• Not purchase during this launch, but remain a subscriber
  • Unsubscribe

Of course, the most ideal outcome is for these new subscribers to purchase the course and become customers. But even if they don’t purchase immediately, there is a good chance they will stay on the email list where Navid can continue to deliver value to them and build that relationship. When that happens, there is always a possibility that some of them will become customers in the future.

Don’t underestimate how valuable these new subscribers are. A prime example is Bryan Harris of Videofruit, who launched a product to his list of 13,528 subscribers and generated $220,000 in revenue. Just because a large portion of these new subscribers don’t purchase immediately doesn’t mean they won’t become customers in the future.

Targeting warm traffic first

This is one of the best pieces of advice I can give anyone looking to run ads on Facebook. Always target your warm traffic first because it is extremely likely that it will be your cheapest source of leads and sales.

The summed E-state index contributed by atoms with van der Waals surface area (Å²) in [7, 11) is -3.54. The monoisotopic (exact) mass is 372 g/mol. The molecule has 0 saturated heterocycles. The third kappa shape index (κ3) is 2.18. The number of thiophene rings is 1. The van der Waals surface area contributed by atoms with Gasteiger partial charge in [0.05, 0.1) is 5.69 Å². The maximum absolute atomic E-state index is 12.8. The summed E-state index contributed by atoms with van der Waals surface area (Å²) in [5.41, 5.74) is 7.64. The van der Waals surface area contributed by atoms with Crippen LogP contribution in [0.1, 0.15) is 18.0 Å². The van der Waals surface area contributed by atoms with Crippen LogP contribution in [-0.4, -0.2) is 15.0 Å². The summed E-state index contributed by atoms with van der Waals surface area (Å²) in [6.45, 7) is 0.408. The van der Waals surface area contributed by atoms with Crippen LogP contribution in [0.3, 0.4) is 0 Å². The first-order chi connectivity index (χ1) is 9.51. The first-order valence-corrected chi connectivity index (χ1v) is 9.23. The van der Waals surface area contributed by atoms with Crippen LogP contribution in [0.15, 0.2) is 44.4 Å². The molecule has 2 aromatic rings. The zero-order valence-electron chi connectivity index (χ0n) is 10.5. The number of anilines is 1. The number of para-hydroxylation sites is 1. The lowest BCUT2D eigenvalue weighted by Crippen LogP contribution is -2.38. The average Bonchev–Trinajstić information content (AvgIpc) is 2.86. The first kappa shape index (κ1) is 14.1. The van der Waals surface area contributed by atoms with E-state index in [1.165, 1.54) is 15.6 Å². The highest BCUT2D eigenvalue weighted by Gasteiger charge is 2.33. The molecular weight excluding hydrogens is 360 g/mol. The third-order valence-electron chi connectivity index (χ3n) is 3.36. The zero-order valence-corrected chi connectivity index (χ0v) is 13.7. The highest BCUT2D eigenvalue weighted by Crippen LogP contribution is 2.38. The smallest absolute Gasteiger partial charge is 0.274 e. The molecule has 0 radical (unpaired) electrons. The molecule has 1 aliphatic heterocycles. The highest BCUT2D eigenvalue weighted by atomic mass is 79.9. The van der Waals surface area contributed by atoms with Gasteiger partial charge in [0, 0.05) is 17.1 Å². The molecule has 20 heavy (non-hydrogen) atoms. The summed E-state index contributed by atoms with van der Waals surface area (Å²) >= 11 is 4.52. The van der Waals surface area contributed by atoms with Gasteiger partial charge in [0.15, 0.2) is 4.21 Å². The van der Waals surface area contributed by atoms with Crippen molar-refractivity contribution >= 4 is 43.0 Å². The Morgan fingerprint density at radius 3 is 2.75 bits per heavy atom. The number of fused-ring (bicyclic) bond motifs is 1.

Just in case you don’t know what I mean by ‘warm audience’, I’m talking about people who are familiar with you or your business/brand in some way. They’ve consumed your content, are familiar with your branding, have heard your name mentioned positively before, or have heard of you in some other way. The important thing is, there is already a level of trust there. Even if it’s tiny, it makes a big difference when it comes to your ads.

When it comes to Facebook advertising, there are 4 main types of warm traffic that we can target:

  • A customer list uploaded to Facebook (usually your email list)
  • Past website visitors (requires the Facebook pixel to be installed)
  • Facebook Fans
  • People who have viewed our videos on Facebook

Website visitors and Facebook Fans are what we focused on here.

Quick note: We only added the Facebook pixel to Navid’s website about a month before the launch. That means we were only building that warm audience of website visitors for a month. If we had the pixel installed earlier we would have had a much larger audience of website visitors to target, which would have lead to even better results.